Properly calculating time differences in JavaScript

Let me tell you a tale about a fat-client application that has nice some time-related logic written in JavaScript. We want to calculate the difference between two dates, measured in days. Easy, you say, just use the Date object and do some calculating.

As a JavaScript veteran you know that you have to use new Date() instead of Date() because the second one returns a string for some reason, you recall that the month of October is identified by the number 9 because we start counting the months starting at 0 and quickly figure out that subtracting two Date objects results in a number which is the amount of milliseconds passed between two moments.

var DAY_IN_MS = 24 * 60 * 60 * 1000;
var d1 = new Date(2012, 9, 27);
var d2 = new Date(2012, 9, 28);

console.log((d2 - d1) / DAY_IN_MS); // yields 1

Looks fine, doesn’t it? So just wrap it in a function, unit-test it and be done with it? Not so fast there. Let’s just change the dates ever so slightly

var DAY_IN_MS = 24 * 60 * 60 * 1000;
var d1 = new Date(2012, 9, 27);
var d2 = new Date(2012, 9, 28);
var d3 = new Date(2012, 9, 29);

console.log((d2 - d1) / DAY_IN_MS); // yields 1
console.log((d3 - d2) / DAY_IN_MS); // yields 1.0416666666666667

This is the point where most developers start cursing. Is this a new way in which JavaScript is broken? It isn’t, because the number is completely accurate.

The JavaScript object created by new Date(2012, 9, 28) represents midnight on the 28th of October, 2012 in your local time zonenew Date(2012, 9, 29) represents midnight the following day.

Subtracting the first from the seconds yields the number of milliseconds that have passed between those two moments, which, as you probably have guessed, includes the extra hour put in because of daylight savings time.

> new Date(2012, 9, 29);
Mon Oct 29 2012 00:00:00 GMT+0100 (CET)
> new Date(2012, 9, 28);
Sun Oct 28 2012 00:00:00 GMT+0200 (CEST)
> (new Date(2012, 9, 29) - new Date(2012, 9, 28)) / 60 / 60 / 100
25

So where is the error? The error is in our assumption that a day has 24 hours, because depending on how you define a day, it hasn’t – October 28th 2012 has 25 hours.

If you Google « JavaScript time difference », most people just use Math.round (1) or simply use flat-out buggy code (1 2) and call it a day (pun intended), but that is not how we roll here.

What do we really mean when we ask « How many days have passed between two dates in the calendar »? We usually mean « How many midnights have happened between these two dates? ». Unfortunately, because of DST, you can’t just use the number of milliseconds between two dates at midnight to calculate how many midnights have happened, because some of them are more or less than 24 hours apart. If only there was a magical place that doesn’t have this madness going on…

Luckily, there is, and that place is UTC. UTC is a time measuring system that does not have daylight savings time.

Edit: as pointed out in the comments, the rabbit hole goes down even further – officially, even in UTC, a day might have more than 24 hours because of leap seconds. Fortunately for us, the ECMA-262 specification explicitly ignores leap seconds and we can go about our business. If JavaScript would implement UTC correctly, we would have to account for leap seconds or useUT1.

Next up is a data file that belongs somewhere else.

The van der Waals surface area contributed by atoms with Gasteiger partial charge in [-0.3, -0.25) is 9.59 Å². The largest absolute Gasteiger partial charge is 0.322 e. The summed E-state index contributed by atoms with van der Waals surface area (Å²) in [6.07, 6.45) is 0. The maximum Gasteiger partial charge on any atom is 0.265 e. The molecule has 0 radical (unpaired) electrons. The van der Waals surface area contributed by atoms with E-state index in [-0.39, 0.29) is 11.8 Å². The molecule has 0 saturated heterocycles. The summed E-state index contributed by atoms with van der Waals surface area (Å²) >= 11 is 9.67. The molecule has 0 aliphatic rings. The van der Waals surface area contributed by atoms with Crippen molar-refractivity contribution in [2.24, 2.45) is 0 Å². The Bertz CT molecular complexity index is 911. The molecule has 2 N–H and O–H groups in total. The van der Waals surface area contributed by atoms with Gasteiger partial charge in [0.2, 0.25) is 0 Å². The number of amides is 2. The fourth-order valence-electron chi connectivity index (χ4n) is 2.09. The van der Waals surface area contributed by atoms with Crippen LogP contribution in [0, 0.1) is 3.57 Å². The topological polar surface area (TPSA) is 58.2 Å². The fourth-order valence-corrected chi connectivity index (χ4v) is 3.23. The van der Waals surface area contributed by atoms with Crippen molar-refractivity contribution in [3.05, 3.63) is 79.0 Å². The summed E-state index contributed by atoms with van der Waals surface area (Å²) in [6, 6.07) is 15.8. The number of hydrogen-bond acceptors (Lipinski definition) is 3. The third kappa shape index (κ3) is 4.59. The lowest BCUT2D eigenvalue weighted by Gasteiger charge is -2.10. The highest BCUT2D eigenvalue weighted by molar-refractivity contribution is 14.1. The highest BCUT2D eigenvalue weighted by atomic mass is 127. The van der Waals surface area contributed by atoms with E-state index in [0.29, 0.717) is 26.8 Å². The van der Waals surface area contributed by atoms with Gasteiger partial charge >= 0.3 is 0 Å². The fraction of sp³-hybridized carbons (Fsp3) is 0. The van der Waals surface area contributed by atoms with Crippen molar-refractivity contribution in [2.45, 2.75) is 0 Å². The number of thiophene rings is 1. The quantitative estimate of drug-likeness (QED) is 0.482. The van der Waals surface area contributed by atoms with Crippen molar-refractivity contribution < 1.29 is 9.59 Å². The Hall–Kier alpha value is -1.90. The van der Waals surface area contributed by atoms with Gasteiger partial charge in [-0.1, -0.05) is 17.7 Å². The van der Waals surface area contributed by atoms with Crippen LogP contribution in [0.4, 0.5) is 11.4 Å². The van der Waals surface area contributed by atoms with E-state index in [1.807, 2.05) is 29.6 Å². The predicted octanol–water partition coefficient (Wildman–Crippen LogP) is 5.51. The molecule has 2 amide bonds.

The JavaScript Date API is just as beautiful as most other JavaScript APIs: While the only useful use of the Date object is by using it as a constructor (with new), the way to use UTC is by using the function Date.UTC which returns a unix timestamp. This is the JavaScript time API in a nutshell:

> new Date(2012, 9, 29);
Mon Oct 29 2012 00:00:00 GMT+0100 (CET) // (a somewhat useful object)

> Date(2012, 9, 29);
'Mon Nov 05 2012 16:18:12 GMT+0100 (CET)' // (a string - no relation to the parameters)

> Date.UTC(2012, 9, 29);
1351468800000 // (unix time in milliseconds)

> new Date.UTC(2012, 9, 29); // failure
TypeError: function UTC() { [native code] } is not a constructor
    at repl:1:9
    [....]

The correct calculation, without using Math.round or other hacks therefore is

var DAY_IN_MS = 24 * 60 * 60 * 1000;
var d1 = Date.UTC(2012, 9, 27);
var d2 = Date.UTC(2012, 9, 28);
var d3 = Date.UTC(2012, 9, 29);

console.log((d2 - d1) / DAY_IN_MS); // yields 1
console.log((d3 - d2) / DAY_IN_MS); // yields 1

These kinds of bugs are sneaky because they only show up for certain input values (I wonder if I would have noticed it if I hadn’t tested the code last week around the DST change) and usually don’t show up in unit tests unless you happen to know what you are looking for. The results are often nearly correct, and we are not used to thinking about time zones and we often hold invalid assumptions about time. Always using UTC isn’t a solution either, because sometimes we want the local time zone to be considered.

Libraries like Moment.js help, but the real protection against these kinds of bugs is to know about time zones, time measurement system and thinking about what you are actually calculating instead of simply throwing a Math.round in there to make it all work.

Just as anybody that has had the pleasure of seeing Rent will tell you: while a year has five hundred twenty-five thousand six hundred minutes, it still is difficult to measure the time of the year.

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